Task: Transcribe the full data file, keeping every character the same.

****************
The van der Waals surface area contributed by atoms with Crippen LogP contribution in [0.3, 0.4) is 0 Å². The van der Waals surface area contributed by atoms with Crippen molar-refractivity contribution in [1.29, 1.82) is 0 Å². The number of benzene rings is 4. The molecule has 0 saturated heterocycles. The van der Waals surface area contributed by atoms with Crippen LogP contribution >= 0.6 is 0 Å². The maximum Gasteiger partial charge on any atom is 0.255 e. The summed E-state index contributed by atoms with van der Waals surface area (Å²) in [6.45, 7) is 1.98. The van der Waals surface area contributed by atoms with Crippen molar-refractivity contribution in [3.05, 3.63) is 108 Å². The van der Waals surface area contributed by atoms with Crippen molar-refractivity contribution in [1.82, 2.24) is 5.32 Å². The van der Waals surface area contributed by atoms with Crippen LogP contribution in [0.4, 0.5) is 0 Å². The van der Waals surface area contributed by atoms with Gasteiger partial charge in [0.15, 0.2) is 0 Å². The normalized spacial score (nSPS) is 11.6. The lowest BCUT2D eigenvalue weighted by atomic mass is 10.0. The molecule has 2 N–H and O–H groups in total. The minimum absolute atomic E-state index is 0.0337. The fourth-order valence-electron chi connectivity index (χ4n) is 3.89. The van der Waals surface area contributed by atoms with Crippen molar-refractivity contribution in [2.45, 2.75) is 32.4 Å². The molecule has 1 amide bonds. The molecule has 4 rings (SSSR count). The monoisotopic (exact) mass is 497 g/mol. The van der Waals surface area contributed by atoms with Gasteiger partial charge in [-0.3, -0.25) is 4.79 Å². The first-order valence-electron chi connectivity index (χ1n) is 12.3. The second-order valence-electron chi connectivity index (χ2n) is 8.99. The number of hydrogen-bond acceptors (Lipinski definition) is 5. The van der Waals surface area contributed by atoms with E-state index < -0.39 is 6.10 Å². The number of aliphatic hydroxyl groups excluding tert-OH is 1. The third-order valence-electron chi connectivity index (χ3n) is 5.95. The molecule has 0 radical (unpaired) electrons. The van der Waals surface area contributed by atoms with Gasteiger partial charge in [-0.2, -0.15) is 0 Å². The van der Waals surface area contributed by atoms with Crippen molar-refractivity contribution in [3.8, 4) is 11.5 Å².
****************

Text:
The van der Waals surface area contributed by atoms with Crippen LogP contribution in [0.3, 0.4) is 0 Å². The van der Waals surface area contributed by atoms with Crippen molar-refractivity contribution in [1.29, 1.82) is 0 Å². The number of benzene rings is 4. The molecule has 0 saturated heterocycles. The van der Waals surface area contributed by atoms with Crippen LogP contribution >= 0.6 is 0 Å². The maximum Gasteiger partial charge on any atom is 0.255 e. The summed E-state index contributed by atoms with van der Waals surface area (Å²) in [6.45, 7) is 1.98. The van der Waals surface area contributed by atoms with Crippen molar-refractivity contribution in [3.05, 3.63) is 108 Å². The van der Waals surface area contributed by atoms with Crippen molar-refractivity contribution in [1.82, 2.24) is 5.32 Å². The van der Waals surface area contributed by atoms with Crippen LogP contribution in [0.4, 0.5) is 0 Å². The van der Waals surface area contributed by atoms with Gasteiger partial charge in [0.15, 0.2) is 0 Å². The normalized spacial score (nSPS) is 11.6. The lowest BCUT2D eigenvalue weighted by atomic mass is 10.0. The molecule has 2 N–H and O–H groups in total. The minimum absolute atomic E-state index is 0.0337. The fourth-order valence-electron chi connectivity index (χ4n) is 3.89. The van der Waals surface area contributed by atoms with Crippen molar-refractivity contribution in [2.45, 2.75) is 32.4 Å². The molecule has 1 amide bonds. The molecule has 4 rings (SSSR count). The monoisotopic (exact) mass is 497 g/mol. The van der Waals surface area contributed by atoms with Gasteiger partial charge in [-0.3, -0.25) is 4.79 Å². The first-order valence-electron chi connectivity index (χ1n) is 12.3. The second-order valence-electron chi connectivity index (χ2n) is 8.99. The number of hydrogen-bond acceptors (Lipinski definition) is 5. The van der Waals surface area contributed by atoms with E-state index < -0.39 is 6.10 Å². The number of aliphatic hydroxyl groups excluding tert-OH is 1. The third-order valence-electron chi connectivity index (χ3n) is 5.95. The molecule has 0 radical (unpaired) electrons. The van der Waals surface area contributed by atoms with Gasteiger partial charge in [-0.2, -0.15) is 0 Å². The van der Waals surface area contributed by atoms with Crippen molar-refractivity contribution in [3.8, 4) is 11.5 Å².